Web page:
Working together for a drug free community

Who's At Risk And What I Can Do

 

Is Anyone Who Uses Prescription Drugs at Risk for Addiction? How Can I Protect Myself?

No, not all prescription drugs have the potential for abuse and addiction—many drugs don't even act in the brain. For example, antibiotics, which are used for infections, are not addictive. 

You (and your parents) should read the information that comes with the prescription and that is written on the container. This will include the doctor's instructions for how much of the drug to take and how often, as well as warnings about possible side effects. Read the label and learn whether you should take the drug with or without food, whether the drug will make you drowsy, and whether you can take it with other prescription or over-the-counter medicines. You can protect yourself by taking prescription drugs only according to these instructions. That includes the dosage prescribed and the length of time. If you have a question about a drug that has been prescribed for you, have your parents call your doctor or pharmacist.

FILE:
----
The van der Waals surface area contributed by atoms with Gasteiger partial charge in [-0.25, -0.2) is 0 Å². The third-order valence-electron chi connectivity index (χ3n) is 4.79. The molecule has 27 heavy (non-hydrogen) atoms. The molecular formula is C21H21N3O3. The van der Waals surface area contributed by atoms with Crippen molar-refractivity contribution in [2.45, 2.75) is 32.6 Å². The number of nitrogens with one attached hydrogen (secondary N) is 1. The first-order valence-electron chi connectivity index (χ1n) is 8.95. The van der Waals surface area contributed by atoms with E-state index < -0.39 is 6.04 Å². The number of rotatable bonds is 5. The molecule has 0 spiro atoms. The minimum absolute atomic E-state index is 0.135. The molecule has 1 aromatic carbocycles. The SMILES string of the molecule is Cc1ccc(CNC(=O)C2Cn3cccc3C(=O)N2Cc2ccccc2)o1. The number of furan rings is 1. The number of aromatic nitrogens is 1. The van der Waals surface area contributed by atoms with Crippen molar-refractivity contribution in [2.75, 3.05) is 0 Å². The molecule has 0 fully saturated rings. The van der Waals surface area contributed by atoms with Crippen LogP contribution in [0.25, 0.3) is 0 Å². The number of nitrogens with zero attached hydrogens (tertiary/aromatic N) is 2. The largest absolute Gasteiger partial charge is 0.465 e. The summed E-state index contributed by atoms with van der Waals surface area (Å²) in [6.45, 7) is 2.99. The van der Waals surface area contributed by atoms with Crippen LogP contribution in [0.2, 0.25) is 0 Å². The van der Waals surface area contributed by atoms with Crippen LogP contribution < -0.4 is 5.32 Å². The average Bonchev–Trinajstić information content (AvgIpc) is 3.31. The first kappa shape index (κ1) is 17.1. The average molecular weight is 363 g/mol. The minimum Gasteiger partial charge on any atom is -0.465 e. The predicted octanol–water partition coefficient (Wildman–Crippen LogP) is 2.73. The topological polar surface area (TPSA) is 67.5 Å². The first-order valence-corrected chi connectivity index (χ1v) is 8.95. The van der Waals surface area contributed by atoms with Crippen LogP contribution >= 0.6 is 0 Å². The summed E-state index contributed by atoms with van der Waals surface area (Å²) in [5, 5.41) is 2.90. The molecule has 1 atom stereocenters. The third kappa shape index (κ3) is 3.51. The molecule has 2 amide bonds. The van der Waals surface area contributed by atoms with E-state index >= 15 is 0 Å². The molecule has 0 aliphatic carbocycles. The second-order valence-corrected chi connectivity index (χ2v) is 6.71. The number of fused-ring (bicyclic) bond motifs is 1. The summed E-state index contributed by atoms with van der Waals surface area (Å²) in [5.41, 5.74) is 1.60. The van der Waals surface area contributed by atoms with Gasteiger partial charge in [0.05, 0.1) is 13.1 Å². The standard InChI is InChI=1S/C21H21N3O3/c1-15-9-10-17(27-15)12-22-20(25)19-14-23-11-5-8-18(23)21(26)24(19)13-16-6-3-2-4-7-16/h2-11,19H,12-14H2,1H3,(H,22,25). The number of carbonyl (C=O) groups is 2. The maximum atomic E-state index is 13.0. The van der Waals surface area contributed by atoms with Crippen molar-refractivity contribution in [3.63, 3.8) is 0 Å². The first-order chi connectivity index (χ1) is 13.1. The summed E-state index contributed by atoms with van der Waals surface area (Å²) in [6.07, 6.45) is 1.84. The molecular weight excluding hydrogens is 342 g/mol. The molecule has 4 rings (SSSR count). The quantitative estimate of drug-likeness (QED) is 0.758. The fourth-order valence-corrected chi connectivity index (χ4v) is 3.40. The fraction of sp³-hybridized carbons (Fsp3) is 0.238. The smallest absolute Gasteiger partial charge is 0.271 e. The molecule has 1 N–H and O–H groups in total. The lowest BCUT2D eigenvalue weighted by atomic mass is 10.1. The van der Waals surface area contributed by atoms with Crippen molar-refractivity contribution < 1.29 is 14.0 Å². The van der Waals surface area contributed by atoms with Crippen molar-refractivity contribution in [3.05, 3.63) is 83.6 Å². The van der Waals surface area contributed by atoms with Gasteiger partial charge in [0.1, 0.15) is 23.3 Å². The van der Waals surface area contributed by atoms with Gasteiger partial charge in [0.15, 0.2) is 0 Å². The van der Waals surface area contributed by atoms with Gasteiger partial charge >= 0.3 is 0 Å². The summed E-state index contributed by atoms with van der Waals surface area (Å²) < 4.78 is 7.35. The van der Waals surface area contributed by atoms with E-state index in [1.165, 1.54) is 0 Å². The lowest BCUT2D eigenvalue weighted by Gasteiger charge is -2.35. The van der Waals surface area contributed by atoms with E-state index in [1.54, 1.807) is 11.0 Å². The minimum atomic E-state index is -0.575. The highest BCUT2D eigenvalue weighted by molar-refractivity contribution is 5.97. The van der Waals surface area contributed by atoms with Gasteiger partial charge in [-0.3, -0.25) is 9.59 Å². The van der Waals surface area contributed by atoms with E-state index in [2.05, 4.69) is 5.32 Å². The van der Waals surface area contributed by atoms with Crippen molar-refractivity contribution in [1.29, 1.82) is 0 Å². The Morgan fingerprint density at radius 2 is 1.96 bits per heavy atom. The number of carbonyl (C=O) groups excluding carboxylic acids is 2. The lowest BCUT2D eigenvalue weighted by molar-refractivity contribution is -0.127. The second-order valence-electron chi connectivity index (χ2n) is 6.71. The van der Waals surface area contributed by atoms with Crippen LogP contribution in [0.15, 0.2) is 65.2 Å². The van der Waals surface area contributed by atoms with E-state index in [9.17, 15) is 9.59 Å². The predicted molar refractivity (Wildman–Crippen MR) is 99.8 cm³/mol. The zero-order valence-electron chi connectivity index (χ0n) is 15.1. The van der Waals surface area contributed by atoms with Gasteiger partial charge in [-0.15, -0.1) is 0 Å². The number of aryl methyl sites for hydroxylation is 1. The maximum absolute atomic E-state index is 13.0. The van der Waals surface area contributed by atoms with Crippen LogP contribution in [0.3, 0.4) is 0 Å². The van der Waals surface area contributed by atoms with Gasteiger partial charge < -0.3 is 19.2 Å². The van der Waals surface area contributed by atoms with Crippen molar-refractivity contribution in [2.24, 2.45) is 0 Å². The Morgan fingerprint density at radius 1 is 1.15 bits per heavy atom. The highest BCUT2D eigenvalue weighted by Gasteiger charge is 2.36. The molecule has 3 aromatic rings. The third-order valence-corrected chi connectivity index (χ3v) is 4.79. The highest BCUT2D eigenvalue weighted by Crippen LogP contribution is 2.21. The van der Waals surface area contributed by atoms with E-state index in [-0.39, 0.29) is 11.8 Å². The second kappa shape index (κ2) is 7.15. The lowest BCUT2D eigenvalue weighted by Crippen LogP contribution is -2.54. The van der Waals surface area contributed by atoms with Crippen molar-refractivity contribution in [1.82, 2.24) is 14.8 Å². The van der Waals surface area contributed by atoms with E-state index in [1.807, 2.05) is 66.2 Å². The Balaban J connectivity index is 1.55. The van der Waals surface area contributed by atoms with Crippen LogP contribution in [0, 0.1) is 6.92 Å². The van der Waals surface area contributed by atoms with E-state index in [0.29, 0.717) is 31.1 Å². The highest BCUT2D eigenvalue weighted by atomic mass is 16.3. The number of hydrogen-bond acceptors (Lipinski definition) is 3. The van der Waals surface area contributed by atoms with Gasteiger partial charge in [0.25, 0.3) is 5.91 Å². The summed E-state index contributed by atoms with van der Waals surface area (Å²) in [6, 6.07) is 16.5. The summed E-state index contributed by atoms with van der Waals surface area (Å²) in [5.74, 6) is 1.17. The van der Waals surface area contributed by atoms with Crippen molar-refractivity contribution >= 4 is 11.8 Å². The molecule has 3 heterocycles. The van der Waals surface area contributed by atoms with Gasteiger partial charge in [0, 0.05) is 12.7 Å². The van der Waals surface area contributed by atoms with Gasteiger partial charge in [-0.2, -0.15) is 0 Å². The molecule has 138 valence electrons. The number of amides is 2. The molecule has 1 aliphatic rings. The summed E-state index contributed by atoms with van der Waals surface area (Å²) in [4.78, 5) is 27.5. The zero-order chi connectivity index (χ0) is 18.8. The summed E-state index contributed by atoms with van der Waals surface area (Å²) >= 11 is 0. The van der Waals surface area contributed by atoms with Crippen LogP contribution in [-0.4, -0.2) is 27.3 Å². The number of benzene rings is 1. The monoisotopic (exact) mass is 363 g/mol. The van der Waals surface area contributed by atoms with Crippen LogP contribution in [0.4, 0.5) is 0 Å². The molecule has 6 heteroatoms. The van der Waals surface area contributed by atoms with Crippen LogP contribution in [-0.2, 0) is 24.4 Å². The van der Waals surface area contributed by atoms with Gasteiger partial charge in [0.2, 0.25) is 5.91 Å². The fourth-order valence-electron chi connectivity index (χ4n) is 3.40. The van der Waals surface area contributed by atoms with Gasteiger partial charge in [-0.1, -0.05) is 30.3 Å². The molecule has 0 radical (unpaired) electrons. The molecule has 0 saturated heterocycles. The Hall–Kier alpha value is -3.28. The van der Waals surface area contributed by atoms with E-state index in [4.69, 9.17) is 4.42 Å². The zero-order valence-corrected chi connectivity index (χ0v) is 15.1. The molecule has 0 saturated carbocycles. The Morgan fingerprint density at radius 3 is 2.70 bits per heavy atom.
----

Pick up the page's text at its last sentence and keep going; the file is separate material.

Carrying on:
If the drug is creating problems for you (e.g., if you experience unpleasant side effects or think you may be becoming addicted), you should consult with your doctor immediately to see if a change in dosage or scheduling of the medication is needed, or if it should be stopped altogether. But do not make these decisions on your own—there can be risks to changing dosage or stopping a medication abruptly. 

What Can I Do To Help Someone I Suspect Is Abusing Prescription Drugs?

When someone has a drug problem, it's not always easy to know what to do. If you are concerned about someone's drug use (illicit or prescription), encourage him or her to talk to a parent, school guidance counselor, or other trusted adult. There are also anonymous resources, such as the National Suicide Prevention Lifeline (1-800-273-TALK) and the Treatment Referral Helpline (1-800-662-HELP). 

The National Suicide Prevention Lifeline (1-800-273-TALK) is a crisis hotline that can help with many problems, not just suicide. This includes problems due to drug use. Family and friends who are concerned about a loved one or anyone interested in mental health treatment referrals can call this Lifeline. Callers are connected with a professional nearby who will talk with them about what they're feeling or about concerns for family and friends. 

In addition, the Treatment Referral Helpline (1-800-662-HELP) - offered by the Substance Abuse and Mental Health Services Administration - refers callers to treatment facilities, support groups, and other local organizations that can provide help for their specific needs. You can also locate treatment centers in your state by going to www.findtreatment.samhsa.gov.